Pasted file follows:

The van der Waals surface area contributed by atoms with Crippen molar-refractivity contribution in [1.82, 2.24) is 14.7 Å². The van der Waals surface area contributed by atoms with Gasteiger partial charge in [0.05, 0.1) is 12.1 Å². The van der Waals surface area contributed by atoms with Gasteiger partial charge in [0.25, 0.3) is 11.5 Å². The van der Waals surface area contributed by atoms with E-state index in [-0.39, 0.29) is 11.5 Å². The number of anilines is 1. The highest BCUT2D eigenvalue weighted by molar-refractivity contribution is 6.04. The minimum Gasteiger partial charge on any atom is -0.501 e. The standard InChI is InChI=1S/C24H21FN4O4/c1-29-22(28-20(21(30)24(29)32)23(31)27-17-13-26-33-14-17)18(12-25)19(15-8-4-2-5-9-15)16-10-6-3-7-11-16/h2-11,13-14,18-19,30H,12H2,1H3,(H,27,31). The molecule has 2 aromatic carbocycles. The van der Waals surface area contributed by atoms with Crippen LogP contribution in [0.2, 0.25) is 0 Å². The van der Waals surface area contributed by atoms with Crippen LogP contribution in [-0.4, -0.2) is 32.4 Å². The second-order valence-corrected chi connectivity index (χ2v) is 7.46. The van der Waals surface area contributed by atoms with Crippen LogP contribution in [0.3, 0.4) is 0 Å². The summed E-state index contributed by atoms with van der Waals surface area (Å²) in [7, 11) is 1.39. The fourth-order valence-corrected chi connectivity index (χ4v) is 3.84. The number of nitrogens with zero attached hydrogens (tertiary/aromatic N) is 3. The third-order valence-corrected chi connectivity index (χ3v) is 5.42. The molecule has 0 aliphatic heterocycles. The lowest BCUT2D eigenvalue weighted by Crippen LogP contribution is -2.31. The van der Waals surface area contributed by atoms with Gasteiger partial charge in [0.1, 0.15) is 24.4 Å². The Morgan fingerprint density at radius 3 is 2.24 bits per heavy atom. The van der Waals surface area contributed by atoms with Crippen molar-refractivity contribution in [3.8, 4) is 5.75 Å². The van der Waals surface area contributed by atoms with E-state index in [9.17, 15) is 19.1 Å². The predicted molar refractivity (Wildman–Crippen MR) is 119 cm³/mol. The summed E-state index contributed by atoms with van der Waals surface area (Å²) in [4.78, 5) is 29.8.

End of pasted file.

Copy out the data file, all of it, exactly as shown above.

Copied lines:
The van der Waals surface area contributed by atoms with Crippen molar-refractivity contribution in [1.82, 2.24) is 14.7 Å². The van der Waals surface area contributed by atoms with Gasteiger partial charge in [0.05, 0.1) is 12.1 Å². The van der Waals surface area contributed by atoms with Gasteiger partial charge in [0.25, 0.3) is 11.5 Å². The van der Waals surface area contributed by atoms with E-state index in [-0.39, 0.29) is 11.5 Å². The number of anilines is 1. The highest BCUT2D eigenvalue weighted by molar-refractivity contribution is 6.04. The minimum Gasteiger partial charge on any atom is -0.501 e. The standard InChI is InChI=1S/C24H21FN4O4/c1-29-22(28-20(21(30)24(29)32)23(31)27-17-13-26-33-14-17)18(12-25)19(15-8-4-2-5-9-15)16-10-6-3-7-11-16/h2-11,13-14,18-19,30H,12H2,1H3,(H,27,31). The molecule has 2 aromatic carbocycles. The van der Waals surface area contributed by atoms with Crippen LogP contribution in [0.2, 0.25) is 0 Å². The van der Waals surface area contributed by atoms with Crippen LogP contribution in [-0.4, -0.2) is 32.4 Å². The second-order valence-corrected chi connectivity index (χ2v) is 7.46. The van der Waals surface area contributed by atoms with Crippen LogP contribution in [0.3, 0.4) is 0 Å². The summed E-state index contributed by atoms with van der Waals surface area (Å²) in [7, 11) is 1.39. The fourth-order valence-corrected chi connectivity index (χ4v) is 3.84. The number of nitrogens with zero attached hydrogens (tertiary/aromatic N) is 3. The third-order valence-corrected chi connectivity index (χ3v) is 5.42. The molecule has 0 aliphatic heterocycles. The lowest BCUT2D eigenvalue weighted by Crippen LogP contribution is -2.31. The van der Waals surface area contributed by atoms with Gasteiger partial charge in [0.1, 0.15) is 24.4 Å². The Morgan fingerprint density at radius 3 is 2.24 bits per heavy atom. The van der Waals surface area contributed by atoms with Crippen molar-refractivity contribution in [3.8, 4) is 5.75 Å². The van der Waals surface area contributed by atoms with E-state index in [9.17, 15) is 19.1 Å². The predicted molar refractivity (Wildman–Crippen MR) is 119 cm³/mol. The summed E-state index contributed by atoms with van der Waals surface area (Å²) in [4.78, 5) is 29.8.